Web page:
Irish pharmaceuticals group Elan Corp. decided to open its books to clarify an opaque accounting system that used off-balance-sheet vehicles, and has been rewarded with no fewer than 10 class action lawsuits filed by U.S. investors in the space of a week. In addition, late last week, the Securities and Exchange Commission began investigating allegations that the company engaged in deceptive accounting practices.
This is not the first time the firm’s accounting practices have come under scrutiny, but the mention of two terms ensured that this time it would make front-page news. “People hear off balance sheet’ and joint ventures’ and think Enron’,” said Arthur Wong, an associate director in Standard & Poor’s corporate ratings group. But in Elan’s case, these were two very separate issues, he added.
To some wary investors, the finer points don’t matter. “With the Enron lynch mob on the rampage, anyone who sticks his head this far above the parapet is bound to get a noose put around it,” said one Wall Street onlooker.
Elan does have some strong similarities to the ruined Texas energy company. In particular, it used innovative accounting methods to make itself more appealing to investors, becoming a master of the products.
Some of these are similar to the partnerships that have come under fire since the Enron debacle first hit. These off-balance-sheet vehicles bundle together groups of assets, be they equity investments or just financial assets, and then securitize them to raise debt for other uses.
In 1999, the Securities and Exchange Commission investigated Elan’s use of this tool to boost its earnings and Elan was forced to clean up its balance sheet. U.S. investors argue that Elan’s clean-up job was merely cosmetic, however.
“What’s since been disclosed is that the problem was not limited to a handful of off-balance sheet partnerships where [Elan] in effect lent themselves money to sell themselves their own equipment and reported it as revenue, and that in fact there were 50 or 60 such entities – all of which have been used to report revenue which is not revenue.” said Fred Isquith, a partner at Wolf Haldenstein Adler Freeman & Herz LLP, one of the law firms representing disgruntled U.S. investors.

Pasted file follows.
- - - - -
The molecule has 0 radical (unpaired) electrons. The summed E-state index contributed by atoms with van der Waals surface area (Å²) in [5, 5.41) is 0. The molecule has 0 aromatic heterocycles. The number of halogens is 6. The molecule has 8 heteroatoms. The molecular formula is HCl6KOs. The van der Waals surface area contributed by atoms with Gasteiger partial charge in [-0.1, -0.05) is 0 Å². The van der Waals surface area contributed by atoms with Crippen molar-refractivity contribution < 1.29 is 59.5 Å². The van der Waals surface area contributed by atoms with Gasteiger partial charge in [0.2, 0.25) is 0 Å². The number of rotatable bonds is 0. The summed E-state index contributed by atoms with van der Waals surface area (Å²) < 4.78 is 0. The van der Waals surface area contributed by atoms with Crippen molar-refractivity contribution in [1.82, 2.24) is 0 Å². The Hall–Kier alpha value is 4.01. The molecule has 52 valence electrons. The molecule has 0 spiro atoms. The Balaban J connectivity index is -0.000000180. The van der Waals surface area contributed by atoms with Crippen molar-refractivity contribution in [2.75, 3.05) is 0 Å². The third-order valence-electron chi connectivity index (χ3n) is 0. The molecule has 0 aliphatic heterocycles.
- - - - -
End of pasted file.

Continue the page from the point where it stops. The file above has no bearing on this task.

Analysts insist that investors should have been aware of these dealings, in particular two “qualified special-purpose vehicles” called EPIL I and II, because they are totally consolidated on the firm’s Irish statements. But these were taken off the balance sheet for U.S. Gaap purposes, according to analysts.
However, the aggrieved investors think the company has been failing to meet U.S. accounting standards. “The law of the U.S. is that when you have your shares traded here, that foreign corporations must file financials at least once a year, in accordance with generally accepted accounting principals and Elan failed to do that. It did not comply with American law,” said Wolf Haldenstein’s Isquith.
Elan’s management disputes this claim and plans to “vigorously defend” itself against the impending lawsuits. But the firm faces a host of issues that, when combined, may prove insurmountable in today’s market environment. Having announced that earnings would have been much lower had management taken into account losses from the EPIL vehicles, Elan officials also said to expect slower product sales going forward. Elan also predicted increases in marketing spending, R&D spending and acquisition activity.
Mairin Burns can be contacted at:Mairin.Burns@tfn.com